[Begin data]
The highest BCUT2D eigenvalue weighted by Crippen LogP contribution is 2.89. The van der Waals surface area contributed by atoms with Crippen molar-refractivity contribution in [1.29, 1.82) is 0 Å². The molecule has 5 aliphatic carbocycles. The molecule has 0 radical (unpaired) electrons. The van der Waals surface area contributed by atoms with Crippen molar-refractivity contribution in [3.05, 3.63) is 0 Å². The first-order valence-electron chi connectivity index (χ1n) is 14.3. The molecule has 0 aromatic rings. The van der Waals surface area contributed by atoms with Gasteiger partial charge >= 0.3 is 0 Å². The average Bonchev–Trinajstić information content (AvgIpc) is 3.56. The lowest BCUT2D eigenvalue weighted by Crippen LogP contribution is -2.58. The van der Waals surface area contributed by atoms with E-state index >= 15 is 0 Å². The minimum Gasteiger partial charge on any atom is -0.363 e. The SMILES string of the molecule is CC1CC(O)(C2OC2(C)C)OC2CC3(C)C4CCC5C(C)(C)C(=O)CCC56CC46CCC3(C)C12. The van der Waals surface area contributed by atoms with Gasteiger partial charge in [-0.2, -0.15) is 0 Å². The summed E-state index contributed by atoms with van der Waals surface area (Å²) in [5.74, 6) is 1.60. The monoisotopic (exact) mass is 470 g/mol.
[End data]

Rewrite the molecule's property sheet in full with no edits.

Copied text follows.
The highest BCUT2D eigenvalue weighted by Crippen LogP contribution is 2.89. The van der Waals surface area contributed by atoms with Crippen molar-refractivity contribution in [1.29, 1.82) is 0 Å². The molecule has 5 aliphatic carbocycles. The molecule has 0 radical (unpaired) electrons. The van der Waals surface area contributed by atoms with Crippen molar-refractivity contribution in [3.05, 3.63) is 0 Å². The first-order valence-electron chi connectivity index (χ1n) is 14.3. The molecule has 0 aromatic rings. The van der Waals surface area contributed by atoms with Gasteiger partial charge >= 0.3 is 0 Å². The average Bonchev–Trinajstić information content (AvgIpc) is 3.56. The lowest BCUT2D eigenvalue weighted by Crippen LogP contribution is -2.58. The van der Waals surface area contributed by atoms with E-state index >= 15 is 0 Å². The minimum Gasteiger partial charge on any atom is -0.363 e. The SMILES string of the molecule is CC1CC(O)(C2OC2(C)C)OC2CC3(C)C4CCC5C(C)(C)C(=O)CCC56CC46CCC3(C)C12. The van der Waals surface area contributed by atoms with Gasteiger partial charge in [-0.2, -0.15) is 0 Å². The summed E-state index contributed by atoms with van der Waals surface area (Å²) in [5.74, 6) is 1.60. The monoisotopic (exact) mass is 470 g/mol.